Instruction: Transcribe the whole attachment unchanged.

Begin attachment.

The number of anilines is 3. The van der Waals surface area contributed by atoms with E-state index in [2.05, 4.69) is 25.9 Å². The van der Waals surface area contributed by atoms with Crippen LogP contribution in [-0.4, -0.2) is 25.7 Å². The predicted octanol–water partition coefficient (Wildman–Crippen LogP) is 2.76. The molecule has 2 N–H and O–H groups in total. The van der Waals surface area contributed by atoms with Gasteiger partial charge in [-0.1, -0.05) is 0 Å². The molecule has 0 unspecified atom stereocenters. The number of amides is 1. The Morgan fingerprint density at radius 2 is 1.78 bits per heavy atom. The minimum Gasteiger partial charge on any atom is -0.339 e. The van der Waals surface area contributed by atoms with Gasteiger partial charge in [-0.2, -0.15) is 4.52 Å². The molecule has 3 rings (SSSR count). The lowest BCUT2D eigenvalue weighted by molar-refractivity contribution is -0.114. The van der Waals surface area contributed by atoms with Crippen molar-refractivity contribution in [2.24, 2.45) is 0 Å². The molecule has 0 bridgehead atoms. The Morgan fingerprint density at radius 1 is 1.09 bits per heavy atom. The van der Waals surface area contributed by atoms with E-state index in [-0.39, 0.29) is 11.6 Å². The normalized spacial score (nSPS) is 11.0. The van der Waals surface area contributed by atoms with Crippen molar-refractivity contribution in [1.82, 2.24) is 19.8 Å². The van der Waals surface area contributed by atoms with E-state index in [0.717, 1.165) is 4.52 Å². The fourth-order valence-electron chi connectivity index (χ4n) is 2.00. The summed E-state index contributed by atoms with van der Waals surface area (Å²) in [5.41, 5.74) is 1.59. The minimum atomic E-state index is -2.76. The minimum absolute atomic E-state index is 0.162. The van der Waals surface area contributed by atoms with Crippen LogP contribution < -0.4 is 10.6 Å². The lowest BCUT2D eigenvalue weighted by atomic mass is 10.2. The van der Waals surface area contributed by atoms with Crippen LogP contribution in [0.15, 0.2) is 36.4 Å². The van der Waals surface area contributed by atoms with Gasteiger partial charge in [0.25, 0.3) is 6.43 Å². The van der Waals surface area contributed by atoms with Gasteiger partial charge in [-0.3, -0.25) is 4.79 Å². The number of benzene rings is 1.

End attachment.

The number of anilines is 3. The van der Waals surface area contributed by atoms with E-state index in [2.05, 4.69) is 25.9 Å². The van der Waals surface area contributed by atoms with Crippen LogP contribution in [-0.4, -0.2) is 25.7 Å². The predicted octanol–water partition coefficient (Wildman–Crippen LogP) is 2.76. The molecule has 2 N–H and O–H groups in total. The van der Waals surface area contributed by atoms with Gasteiger partial charge in [-0.1, -0.05) is 0 Å². The molecule has 0 unspecified atom stereocenters. The number of amides is 1. The Morgan fingerprint density at radius 2 is 1.78 bits per heavy atom. The minimum Gasteiger partial charge on any atom is -0.339 e. The van der Waals surface area contributed by atoms with Gasteiger partial charge in [-0.2, -0.15) is 4.52 Å². The molecule has 3 rings (SSSR count). The lowest BCUT2D eigenvalue weighted by molar-refractivity contribution is -0.114. The van der Waals surface area contributed by atoms with Crippen molar-refractivity contribution in [2.24, 2.45) is 0 Å². The molecule has 0 bridgehead atoms. The Morgan fingerprint density at radius 1 is 1.09 bits per heavy atom. The van der Waals surface area contributed by atoms with E-state index in [-0.39, 0.29) is 11.6 Å². The normalized spacial score (nSPS) is 11.0. The van der Waals surface area contributed by atoms with Crippen molar-refractivity contribution in [1.82, 2.24) is 19.8 Å². The van der Waals surface area contributed by atoms with E-state index in [0.717, 1.165) is 4.52 Å². The fourth-order valence-electron chi connectivity index (χ4n) is 2.00. The summed E-state index contributed by atoms with van der Waals surface area (Å²) in [5.41, 5.74) is 1.59. The minimum atomic E-state index is -2.76. The minimum absolute atomic E-state index is 0.162. The van der Waals surface area contributed by atoms with Crippen LogP contribution < -0.4 is 10.6 Å². The lowest BCUT2D eigenvalue weighted by atomic mass is 10.2. The van der Waals surface area contributed by atoms with Crippen LogP contribution in [0.15, 0.2) is 36.4 Å². The van der Waals surface area contributed by atoms with Gasteiger partial charge in [0.25, 0.3) is 6.43 Å². The van der Waals surface area contributed by atoms with Gasteiger partial charge in [-0.3, -0.25) is 4.79 Å². The number of benzene rings is 1.